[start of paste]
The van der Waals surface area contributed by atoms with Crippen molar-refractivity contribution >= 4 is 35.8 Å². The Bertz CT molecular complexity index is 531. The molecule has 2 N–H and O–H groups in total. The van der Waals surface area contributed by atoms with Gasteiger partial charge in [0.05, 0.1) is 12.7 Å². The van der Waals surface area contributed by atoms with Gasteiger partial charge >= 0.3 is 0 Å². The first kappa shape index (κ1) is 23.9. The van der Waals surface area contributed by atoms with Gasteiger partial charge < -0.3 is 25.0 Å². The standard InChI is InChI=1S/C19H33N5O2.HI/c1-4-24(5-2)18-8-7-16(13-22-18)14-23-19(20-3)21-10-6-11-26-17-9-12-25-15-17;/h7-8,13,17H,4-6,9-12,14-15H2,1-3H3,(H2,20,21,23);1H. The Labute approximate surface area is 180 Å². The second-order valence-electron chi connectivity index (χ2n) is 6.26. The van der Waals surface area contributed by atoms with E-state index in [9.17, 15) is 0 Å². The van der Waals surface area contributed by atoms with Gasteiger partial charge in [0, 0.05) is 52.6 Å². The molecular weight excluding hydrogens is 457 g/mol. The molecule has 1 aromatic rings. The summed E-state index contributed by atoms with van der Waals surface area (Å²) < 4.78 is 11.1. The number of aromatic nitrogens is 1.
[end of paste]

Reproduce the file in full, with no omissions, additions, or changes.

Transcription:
The van der Waals surface area contributed by atoms with Crippen molar-refractivity contribution >= 4 is 35.8 Å². The Bertz CT molecular complexity index is 531. The molecule has 2 N–H and O–H groups in total. The van der Waals surface area contributed by atoms with Gasteiger partial charge in [0.05, 0.1) is 12.7 Å². The van der Waals surface area contributed by atoms with Gasteiger partial charge >= 0.3 is 0 Å². The first kappa shape index (κ1) is 23.9. The van der Waals surface area contributed by atoms with Gasteiger partial charge < -0.3 is 25.0 Å². The standard InChI is InChI=1S/C19H33N5O2.HI/c1-4-24(5-2)18-8-7-16(13-22-18)14-23-19(20-3)21-10-6-11-26-17-9-12-25-15-17;/h7-8,13,17H,4-6,9-12,14-15H2,1-3H3,(H2,20,21,23);1H. The Labute approximate surface area is 180 Å². The second-order valence-electron chi connectivity index (χ2n) is 6.26. The van der Waals surface area contributed by atoms with E-state index in [9.17, 15) is 0 Å². The van der Waals surface area contributed by atoms with Gasteiger partial charge in [0, 0.05) is 52.6 Å². The molecular weight excluding hydrogens is 457 g/mol. The molecule has 1 aromatic rings. The summed E-state index contributed by atoms with van der Waals surface area (Å²) < 4.78 is 11.1. The number of aromatic nitrogens is 1.